Though I enjoyed some of the work from other  writing group participants, I found Joe’s writing boring and bad. Critiques of his work provoked him to loud defensiveness and belligerence, yet he insisted we mark up the paper as much as possible. He wrote impossibly long chapters of a complicated militaristic spaceship novel that drew on his history in the military and love of the sci-fi genre. I love sci-fi, too, but this was nearly unreadable. HIs behavior in the meetings and out was off-putting. I was coming home from our monthly meetings unhappy and resistant, where other writing workshops have energized me.

    The end was swift and ridiculous. I had submitted a piece to the workshop, providing the caveat that this was a first draft and not ready for line-editing or deep analysis. “Please just look at the bigger picture right now,” I wrote in my email. “I need to fix the plot before I can work on the spelling!”

    Joe sent it back to me a few days later, having used Word’s track changes feature. I am not exaggerating when I say that almost every line of the 12 page story had something that had been commented on. There were no more margins left, having been used for comments such as, “This name clearly refers to the Byzantine pope who was responsible for the deaths of thousands of innocent Muslims. Reconsider this character’s name.”  Comments pointed to obscure references or focused on exactly what I had requested they all ignore.  He wanted to use this “as an example of how people should be marking up others’ manuscripts,” he said.

     Actually, he wrote a three page treatise on why this is how the group should mark up work, and the various shortcomings of the other group members in this department.

    I said no. I said no, you cannot show this to the group. This isn’t what I wanted, this isn’t right, and it’s my work so I get to say how it’s used.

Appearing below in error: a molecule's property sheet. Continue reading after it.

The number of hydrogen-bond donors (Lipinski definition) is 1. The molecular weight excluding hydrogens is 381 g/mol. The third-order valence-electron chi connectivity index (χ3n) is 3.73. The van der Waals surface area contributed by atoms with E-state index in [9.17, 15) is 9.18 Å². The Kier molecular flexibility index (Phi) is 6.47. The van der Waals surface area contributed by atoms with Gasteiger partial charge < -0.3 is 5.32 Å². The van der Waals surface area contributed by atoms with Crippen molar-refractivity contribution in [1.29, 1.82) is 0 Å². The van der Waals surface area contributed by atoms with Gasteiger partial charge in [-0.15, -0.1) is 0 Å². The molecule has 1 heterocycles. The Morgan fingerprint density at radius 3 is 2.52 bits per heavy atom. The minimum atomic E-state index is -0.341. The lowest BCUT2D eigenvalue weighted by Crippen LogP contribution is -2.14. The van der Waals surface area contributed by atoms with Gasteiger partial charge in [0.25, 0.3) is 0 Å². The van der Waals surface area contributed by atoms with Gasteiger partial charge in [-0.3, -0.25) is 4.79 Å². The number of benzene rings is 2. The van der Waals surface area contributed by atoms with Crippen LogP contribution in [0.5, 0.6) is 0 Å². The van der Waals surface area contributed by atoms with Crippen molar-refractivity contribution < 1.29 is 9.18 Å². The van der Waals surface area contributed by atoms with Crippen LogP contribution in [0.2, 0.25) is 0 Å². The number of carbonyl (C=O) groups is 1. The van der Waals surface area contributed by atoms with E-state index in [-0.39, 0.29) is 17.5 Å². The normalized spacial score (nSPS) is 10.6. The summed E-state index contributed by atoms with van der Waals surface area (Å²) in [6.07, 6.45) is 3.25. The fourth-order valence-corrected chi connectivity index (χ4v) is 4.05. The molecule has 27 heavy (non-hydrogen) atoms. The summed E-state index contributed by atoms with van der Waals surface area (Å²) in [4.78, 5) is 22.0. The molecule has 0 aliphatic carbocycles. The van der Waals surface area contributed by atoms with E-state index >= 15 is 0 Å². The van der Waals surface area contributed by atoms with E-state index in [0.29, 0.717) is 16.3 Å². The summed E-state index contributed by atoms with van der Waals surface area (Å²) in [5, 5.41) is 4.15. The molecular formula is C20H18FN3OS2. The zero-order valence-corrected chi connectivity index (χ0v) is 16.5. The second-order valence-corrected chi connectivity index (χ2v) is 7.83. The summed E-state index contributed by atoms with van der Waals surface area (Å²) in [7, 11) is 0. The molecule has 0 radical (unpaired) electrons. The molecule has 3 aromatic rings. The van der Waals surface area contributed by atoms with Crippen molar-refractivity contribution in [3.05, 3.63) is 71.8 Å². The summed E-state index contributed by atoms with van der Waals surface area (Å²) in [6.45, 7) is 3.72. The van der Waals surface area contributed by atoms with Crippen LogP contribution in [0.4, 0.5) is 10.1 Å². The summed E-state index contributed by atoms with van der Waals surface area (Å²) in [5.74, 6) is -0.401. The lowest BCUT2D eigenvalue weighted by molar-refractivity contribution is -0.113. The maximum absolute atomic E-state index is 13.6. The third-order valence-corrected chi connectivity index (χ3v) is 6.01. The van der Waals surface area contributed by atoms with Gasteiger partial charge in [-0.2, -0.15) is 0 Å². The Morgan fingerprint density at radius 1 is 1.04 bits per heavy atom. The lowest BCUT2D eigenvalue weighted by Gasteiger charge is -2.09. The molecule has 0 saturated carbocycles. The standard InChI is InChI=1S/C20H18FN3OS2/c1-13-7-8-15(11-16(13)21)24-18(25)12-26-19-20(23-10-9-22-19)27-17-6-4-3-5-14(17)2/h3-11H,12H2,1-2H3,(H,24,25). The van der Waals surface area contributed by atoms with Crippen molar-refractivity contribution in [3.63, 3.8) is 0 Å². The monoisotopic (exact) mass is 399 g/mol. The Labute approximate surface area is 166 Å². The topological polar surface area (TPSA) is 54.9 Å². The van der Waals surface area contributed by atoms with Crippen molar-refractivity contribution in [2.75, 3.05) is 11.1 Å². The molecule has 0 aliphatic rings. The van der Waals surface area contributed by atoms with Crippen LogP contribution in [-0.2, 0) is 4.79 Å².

Things got ugly and in a series of emails. He insisted that since it was his group, he should be able to do whatever he liked and it was only through this example that we would all gain the benefit of his wisdom. He pitched a grand old hissy fit which ended in “See you in the funny papers.” I was subsequently bumped off the group listserv and have not seen or heard from a single member of the group since.

    Wha happened???  I don’t know, really, considering I was a strong member of the group. I was a published author, had an MA with a creative writing focus, and read everyone’s work every time we met – I can’t say that for all involved. I’m certainly better off without him in my life, and what good was it to be forced to read his drivel month after month?

    I’m still looking for a good writing group.

1 Comment

  1. I had a bad experience with a writing group that was organized by a retired man who scheduled meetings at his home. His wife who was not a group member often interrupted discussions with her input. She also bustled around us serving food. It was his group, and his comments were always right. Every session, we lost a person and he introduced another person to the group.

    There were no guidelines and the sessions became grammar workshops and critiques of proper writing.

    I really want the energy of participating in a writing group, but it is so difficult to find people with the same level of commitment,